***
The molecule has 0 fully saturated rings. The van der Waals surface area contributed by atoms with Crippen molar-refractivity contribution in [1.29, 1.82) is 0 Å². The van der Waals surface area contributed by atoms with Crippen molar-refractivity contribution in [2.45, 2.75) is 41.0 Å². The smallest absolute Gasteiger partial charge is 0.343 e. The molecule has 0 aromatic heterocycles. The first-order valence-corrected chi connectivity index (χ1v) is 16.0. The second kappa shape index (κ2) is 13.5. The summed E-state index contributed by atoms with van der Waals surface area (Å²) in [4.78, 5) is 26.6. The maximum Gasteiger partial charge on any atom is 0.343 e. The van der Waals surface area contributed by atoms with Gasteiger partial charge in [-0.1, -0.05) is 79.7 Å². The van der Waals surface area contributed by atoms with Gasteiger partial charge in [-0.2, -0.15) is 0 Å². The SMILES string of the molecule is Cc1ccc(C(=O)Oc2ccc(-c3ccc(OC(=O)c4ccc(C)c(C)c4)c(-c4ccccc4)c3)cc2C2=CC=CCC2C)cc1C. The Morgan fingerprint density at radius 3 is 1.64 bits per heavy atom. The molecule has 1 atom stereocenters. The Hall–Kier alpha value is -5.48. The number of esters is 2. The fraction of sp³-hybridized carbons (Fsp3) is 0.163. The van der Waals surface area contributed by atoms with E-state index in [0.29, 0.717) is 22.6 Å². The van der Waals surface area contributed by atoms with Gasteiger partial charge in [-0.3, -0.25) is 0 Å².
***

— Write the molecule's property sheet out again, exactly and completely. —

The molecule has 0 fully saturated rings. The van der Waals surface area contributed by atoms with Crippen molar-refractivity contribution in [1.29, 1.82) is 0 Å². The van der Waals surface area contributed by atoms with Crippen molar-refractivity contribution in [2.45, 2.75) is 41.0 Å². The smallest absolute Gasteiger partial charge is 0.343 e. The molecule has 0 aromatic heterocycles. The first-order valence-corrected chi connectivity index (χ1v) is 16.0. The second kappa shape index (κ2) is 13.5. The summed E-state index contributed by atoms with van der Waals surface area (Å²) in [4.78, 5) is 26.6. The maximum Gasteiger partial charge on any atom is 0.343 e. The van der Waals surface area contributed by atoms with Gasteiger partial charge in [-0.1, -0.05) is 79.7 Å². The van der Waals surface area contributed by atoms with Gasteiger partial charge in [-0.2, -0.15) is 0 Å². The SMILES string of the molecule is Cc1ccc(C(=O)Oc2ccc(-c3ccc(OC(=O)c4ccc(C)c(C)c4)c(-c4ccccc4)c3)cc2C2=CC=CCC2C)cc1C. The Morgan fingerprint density at radius 3 is 1.64 bits per heavy atom. The molecule has 1 atom stereocenters. The Hall–Kier alpha value is -5.48. The number of esters is 2. The fraction of sp³-hybridized carbons (Fsp3) is 0.163. The van der Waals surface area contributed by atoms with E-state index in [0.29, 0.717) is 22.6 Å². The van der Waals surface area contributed by atoms with Gasteiger partial charge in [-0.3, -0.25) is 0 Å².